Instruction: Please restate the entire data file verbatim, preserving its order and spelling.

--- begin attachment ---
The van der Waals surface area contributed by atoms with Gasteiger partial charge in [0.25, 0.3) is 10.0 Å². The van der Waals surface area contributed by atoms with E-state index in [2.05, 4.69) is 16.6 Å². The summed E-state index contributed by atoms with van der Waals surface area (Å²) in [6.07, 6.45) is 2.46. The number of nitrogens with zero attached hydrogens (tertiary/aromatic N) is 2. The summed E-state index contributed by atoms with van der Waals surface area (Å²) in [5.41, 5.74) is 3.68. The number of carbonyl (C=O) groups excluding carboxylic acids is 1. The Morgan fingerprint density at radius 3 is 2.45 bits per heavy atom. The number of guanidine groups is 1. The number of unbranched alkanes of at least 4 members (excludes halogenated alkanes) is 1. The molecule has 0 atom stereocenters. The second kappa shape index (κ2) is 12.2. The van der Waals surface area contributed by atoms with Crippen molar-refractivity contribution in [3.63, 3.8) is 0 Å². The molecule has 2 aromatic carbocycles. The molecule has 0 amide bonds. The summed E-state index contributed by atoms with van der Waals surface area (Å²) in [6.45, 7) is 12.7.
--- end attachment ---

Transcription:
The van der Waals surface area contributed by atoms with Gasteiger partial charge in [0.25, 0.3) is 10.0 Å². The van der Waals surface area contributed by atoms with E-state index in [2.05, 4.69) is 16.6 Å². The summed E-state index contributed by atoms with van der Waals surface area (Å²) in [6.07, 6.45) is 2.46. The number of nitrogens with zero attached hydrogens (tertiary/aromatic N) is 2. The summed E-state index contributed by atoms with van der Waals surface area (Å²) in [5.41, 5.74) is 3.68. The number of carbonyl (C=O) groups excluding carboxylic acids is 1. The Morgan fingerprint density at radius 3 is 2.45 bits per heavy atom. The number of guanidine groups is 1. The number of unbranched alkanes of at least 4 members (excludes halogenated alkanes) is 1. The molecule has 0 atom stereocenters. The second kappa shape index (κ2) is 12.2. The van der Waals surface area contributed by atoms with Crippen molar-refractivity contribution in [3.63, 3.8) is 0 Å². The molecule has 2 aromatic carbocycles. The molecule has 0 amide bonds. The summed E-state index contributed by atoms with van der Waals surface area (Å²) in [6.45, 7) is 12.7.